Capital punishment in Nevada

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Capital punishment is a legal penalty in the U.S. state of Nevada.

Legal process[edit]

When the prosecution seeks the death penalty, the sentence is decided by the jury and must be unanimous.

In case of a hung jury during the penalty phase of the trial, the judge has discretion to order a retrial or impose a life sentence.[1]

Under Nevada Constitution, clemency can be granted by the governor of Nevada with advice and consent of a board on which he sits, and also includes justices of the state supreme court and the state attorney general.[2]

Lethal injection is the only method of execution in Nevada.[3]

Capital offenses[edit]

First degree murder can be punishbed by death if it involves one of the following aggravating factors:

  1. The murder was committed by a person under sentence of imprisonment.
  2. The murder was committed by a person who, at any time before a penalty hearing is conducted for the murder, is or has been convicted of:
    • Another murder and the provisions of subsection 12 do not otherwise apply to that other murder; or
    • A felony involving the use or threat of violence to the person of another and the provisions of subsection 4 do not otherwise apply to that felony.
  3. The murder was committed by a person who knowingly created a great risk of death to more than one person by means of a weapon, device or course of action which would normally be hazardous to the lives of more than one person.
  4. The murder was committed while the person was engaged, alone or with others, in the commission of, or an attempt to commit or flight after committing or attempting to commit, any robbery, arson in the first degree, burglary, invasion of the home or kidnapping in the first degree, and the person charged:
    • Killed or attempted to kill the person murdered; or
    • Knew or had reason to know that life would be taken or lethal force used.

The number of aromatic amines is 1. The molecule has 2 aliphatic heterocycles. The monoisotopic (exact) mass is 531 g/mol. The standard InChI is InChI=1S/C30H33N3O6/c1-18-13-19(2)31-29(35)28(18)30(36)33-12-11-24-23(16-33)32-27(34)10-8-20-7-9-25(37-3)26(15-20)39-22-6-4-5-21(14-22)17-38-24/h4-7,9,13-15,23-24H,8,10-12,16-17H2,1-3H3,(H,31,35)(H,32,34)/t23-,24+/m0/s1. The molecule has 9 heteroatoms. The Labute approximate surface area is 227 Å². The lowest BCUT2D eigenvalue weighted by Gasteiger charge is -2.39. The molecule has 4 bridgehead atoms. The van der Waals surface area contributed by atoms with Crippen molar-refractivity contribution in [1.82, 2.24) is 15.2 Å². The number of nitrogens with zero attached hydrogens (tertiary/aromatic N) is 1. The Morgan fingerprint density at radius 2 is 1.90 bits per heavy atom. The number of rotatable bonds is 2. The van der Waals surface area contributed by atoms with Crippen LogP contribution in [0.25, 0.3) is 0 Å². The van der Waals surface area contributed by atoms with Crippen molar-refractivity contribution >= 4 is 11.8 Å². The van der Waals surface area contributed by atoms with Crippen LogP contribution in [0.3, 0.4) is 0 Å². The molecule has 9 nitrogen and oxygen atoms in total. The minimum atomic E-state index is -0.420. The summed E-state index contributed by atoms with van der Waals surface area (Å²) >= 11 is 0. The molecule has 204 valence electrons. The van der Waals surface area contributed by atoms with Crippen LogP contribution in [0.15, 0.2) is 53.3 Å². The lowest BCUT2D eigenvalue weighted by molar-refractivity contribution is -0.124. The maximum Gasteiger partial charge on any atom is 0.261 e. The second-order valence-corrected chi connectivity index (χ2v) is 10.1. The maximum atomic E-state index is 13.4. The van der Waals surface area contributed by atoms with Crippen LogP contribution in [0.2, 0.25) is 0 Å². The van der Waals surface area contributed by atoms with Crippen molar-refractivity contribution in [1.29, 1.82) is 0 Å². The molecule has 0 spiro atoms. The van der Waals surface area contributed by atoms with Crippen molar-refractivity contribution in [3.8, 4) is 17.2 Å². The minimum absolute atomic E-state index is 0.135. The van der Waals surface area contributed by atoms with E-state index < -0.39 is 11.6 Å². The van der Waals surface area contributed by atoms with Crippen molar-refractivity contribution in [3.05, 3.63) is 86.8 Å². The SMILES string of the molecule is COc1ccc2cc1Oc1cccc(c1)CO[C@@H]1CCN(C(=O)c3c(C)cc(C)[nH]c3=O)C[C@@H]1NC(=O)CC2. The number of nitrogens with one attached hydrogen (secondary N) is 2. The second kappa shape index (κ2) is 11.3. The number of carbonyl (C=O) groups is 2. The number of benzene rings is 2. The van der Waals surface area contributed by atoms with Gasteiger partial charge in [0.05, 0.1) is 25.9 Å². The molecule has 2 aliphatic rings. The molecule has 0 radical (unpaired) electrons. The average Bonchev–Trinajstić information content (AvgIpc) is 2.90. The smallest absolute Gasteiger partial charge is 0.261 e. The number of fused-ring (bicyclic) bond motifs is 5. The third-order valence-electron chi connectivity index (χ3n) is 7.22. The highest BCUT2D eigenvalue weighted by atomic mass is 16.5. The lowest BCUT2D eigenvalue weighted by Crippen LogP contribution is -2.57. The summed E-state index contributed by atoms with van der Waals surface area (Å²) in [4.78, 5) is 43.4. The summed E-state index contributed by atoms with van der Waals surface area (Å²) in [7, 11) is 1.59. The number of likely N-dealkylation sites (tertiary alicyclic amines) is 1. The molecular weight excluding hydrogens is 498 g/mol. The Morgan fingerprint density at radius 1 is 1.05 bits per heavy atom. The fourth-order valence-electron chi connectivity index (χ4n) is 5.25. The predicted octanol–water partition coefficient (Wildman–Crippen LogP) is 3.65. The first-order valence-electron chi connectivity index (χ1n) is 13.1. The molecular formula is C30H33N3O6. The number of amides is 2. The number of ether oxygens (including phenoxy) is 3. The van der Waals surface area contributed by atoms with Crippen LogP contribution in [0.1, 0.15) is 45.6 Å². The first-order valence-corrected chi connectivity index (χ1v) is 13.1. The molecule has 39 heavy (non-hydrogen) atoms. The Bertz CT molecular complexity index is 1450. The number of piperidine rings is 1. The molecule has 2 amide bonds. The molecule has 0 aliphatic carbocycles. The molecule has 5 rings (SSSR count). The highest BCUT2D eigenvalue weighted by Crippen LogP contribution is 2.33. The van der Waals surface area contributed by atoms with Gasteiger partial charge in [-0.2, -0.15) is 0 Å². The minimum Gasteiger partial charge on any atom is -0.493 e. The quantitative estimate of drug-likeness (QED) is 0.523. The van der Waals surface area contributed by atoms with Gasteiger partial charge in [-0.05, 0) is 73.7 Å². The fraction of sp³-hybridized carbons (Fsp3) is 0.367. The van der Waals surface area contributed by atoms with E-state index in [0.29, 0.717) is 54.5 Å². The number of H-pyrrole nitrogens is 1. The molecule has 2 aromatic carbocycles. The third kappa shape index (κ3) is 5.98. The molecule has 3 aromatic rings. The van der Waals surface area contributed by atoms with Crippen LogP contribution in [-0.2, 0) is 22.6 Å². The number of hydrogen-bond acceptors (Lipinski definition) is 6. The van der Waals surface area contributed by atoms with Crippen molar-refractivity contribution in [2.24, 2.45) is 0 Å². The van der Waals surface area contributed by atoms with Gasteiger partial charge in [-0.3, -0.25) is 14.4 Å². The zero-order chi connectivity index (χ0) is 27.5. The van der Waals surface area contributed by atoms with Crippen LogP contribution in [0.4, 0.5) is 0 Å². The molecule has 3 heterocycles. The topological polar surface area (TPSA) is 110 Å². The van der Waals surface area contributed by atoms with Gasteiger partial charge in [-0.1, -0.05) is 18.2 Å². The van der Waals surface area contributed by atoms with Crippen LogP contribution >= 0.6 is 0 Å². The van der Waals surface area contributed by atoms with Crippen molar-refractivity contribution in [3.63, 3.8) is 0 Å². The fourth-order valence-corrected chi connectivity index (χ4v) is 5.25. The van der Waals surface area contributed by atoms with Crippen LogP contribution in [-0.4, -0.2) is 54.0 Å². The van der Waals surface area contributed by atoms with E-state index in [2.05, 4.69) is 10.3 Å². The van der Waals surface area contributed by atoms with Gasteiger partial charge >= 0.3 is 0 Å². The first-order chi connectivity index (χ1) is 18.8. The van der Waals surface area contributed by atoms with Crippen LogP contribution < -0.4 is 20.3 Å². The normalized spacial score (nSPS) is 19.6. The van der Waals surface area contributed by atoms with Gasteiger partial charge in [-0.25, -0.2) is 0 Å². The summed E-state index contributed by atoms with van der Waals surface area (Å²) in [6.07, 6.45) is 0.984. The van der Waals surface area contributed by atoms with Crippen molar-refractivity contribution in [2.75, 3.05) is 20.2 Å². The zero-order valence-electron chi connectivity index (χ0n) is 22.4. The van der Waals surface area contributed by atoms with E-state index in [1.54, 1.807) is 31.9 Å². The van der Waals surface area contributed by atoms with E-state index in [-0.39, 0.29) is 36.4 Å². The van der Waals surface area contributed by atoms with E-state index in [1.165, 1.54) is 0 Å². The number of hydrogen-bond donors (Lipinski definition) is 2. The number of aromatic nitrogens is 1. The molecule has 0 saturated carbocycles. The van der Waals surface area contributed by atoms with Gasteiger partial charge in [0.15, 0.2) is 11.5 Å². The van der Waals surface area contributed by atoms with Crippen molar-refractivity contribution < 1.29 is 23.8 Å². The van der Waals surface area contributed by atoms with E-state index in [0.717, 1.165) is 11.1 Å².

5. The murder was committed to avoid or prevent a lawful arrest or to effect an escape from custody.
  6. The murder was committed by a person, for himself or another, to receive money or any other thing of monetary value.
  7. The murder was committed upon a peace officer or firefighter who was killed while engaged in the performance of his official duty or because of an act performed in his official capacity, and the defendant knew or reasonably should have known that the victim was a peace officer or firefighter. For the purposes of this subsection, "peace officer" means.
  8. The murder involved torture or the mutilation of the victim.
  9. The murder was committed upon one or more persons at random and without apparent motive.
  10. The murder was committed upon a person less than 14 years of age.
  11. The murder was committed upon a person because of the actual or perceived race, color, religion, national origin, physical or mental disability, gender identity or expression or sexual orientation of that person.
  12. The defendant has, in the immediate proceeding, been convicted of more than one offense of murder in the first or second degree. For the purposes of this subsection, a person shall be deemed to have been convicted of a murder at the time the jury verdict of guilt is rendered or upon pronouncement of guilt by a judge or judges sitting without a jury.
  13. The person, alone or with others, subjected or attempted to subject the victim of the murder to nonconsensual sexual penetration immediately before, during or immediately after the commission of the murder.
  14. The murder was committed on the property of a public or private school, at an activity sponsored by a public or private school or on a school bus while the bus was engaged in its official duties by a person who intended to create a great risk of death or substantial bodily harm to more than one person by means of a weapon, device or course of action that would normally be hazardous to the lives of more than one person.
  15. The murder was committed with the intent to commit, cause, aid, further or conceal an act of terrorism.

Death row[edit]

The men's death row in Nevada is located at Ely State Prison.[4] The death row for women is in the Florence McClure Women's Correctional Center (previously Southern Nevada Women's Correctional Center).[5]